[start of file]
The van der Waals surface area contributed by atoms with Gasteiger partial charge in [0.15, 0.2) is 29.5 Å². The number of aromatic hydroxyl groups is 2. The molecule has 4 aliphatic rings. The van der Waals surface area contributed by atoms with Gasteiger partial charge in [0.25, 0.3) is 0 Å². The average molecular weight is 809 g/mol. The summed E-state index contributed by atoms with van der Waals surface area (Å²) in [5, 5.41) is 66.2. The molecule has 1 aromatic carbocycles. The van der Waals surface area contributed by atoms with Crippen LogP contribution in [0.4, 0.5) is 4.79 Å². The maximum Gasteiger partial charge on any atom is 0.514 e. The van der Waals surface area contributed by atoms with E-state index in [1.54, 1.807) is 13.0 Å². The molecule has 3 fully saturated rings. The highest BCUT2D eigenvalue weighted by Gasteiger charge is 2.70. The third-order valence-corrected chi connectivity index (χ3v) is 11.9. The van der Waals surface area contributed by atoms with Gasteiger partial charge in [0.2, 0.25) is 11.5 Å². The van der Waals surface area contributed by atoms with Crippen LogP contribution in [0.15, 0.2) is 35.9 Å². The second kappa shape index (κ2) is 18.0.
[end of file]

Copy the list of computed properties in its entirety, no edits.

The van der Waals surface area contributed by atoms with Gasteiger partial charge in [0.15, 0.2) is 29.5 Å². The number of aromatic hydroxyl groups is 2. The molecule has 4 aliphatic rings. The van der Waals surface area contributed by atoms with Gasteiger partial charge in [0.25, 0.3) is 0 Å². The average molecular weight is 809 g/mol. The summed E-state index contributed by atoms with van der Waals surface area (Å²) in [5, 5.41) is 66.2. The molecule has 1 aromatic carbocycles. The van der Waals surface area contributed by atoms with Crippen LogP contribution in [0.4, 0.5) is 4.79 Å². The maximum Gasteiger partial charge on any atom is 0.514 e. The van der Waals surface area contributed by atoms with E-state index in [1.54, 1.807) is 13.0 Å². The molecule has 3 fully saturated rings. The highest BCUT2D eigenvalue weighted by Gasteiger charge is 2.70. The third-order valence-corrected chi connectivity index (χ3v) is 11.9. The van der Waals surface area contributed by atoms with Gasteiger partial charge in [0.2, 0.25) is 11.5 Å². The van der Waals surface area contributed by atoms with Crippen LogP contribution in [0.15, 0.2) is 35.9 Å². The second kappa shape index (κ2) is 18.0.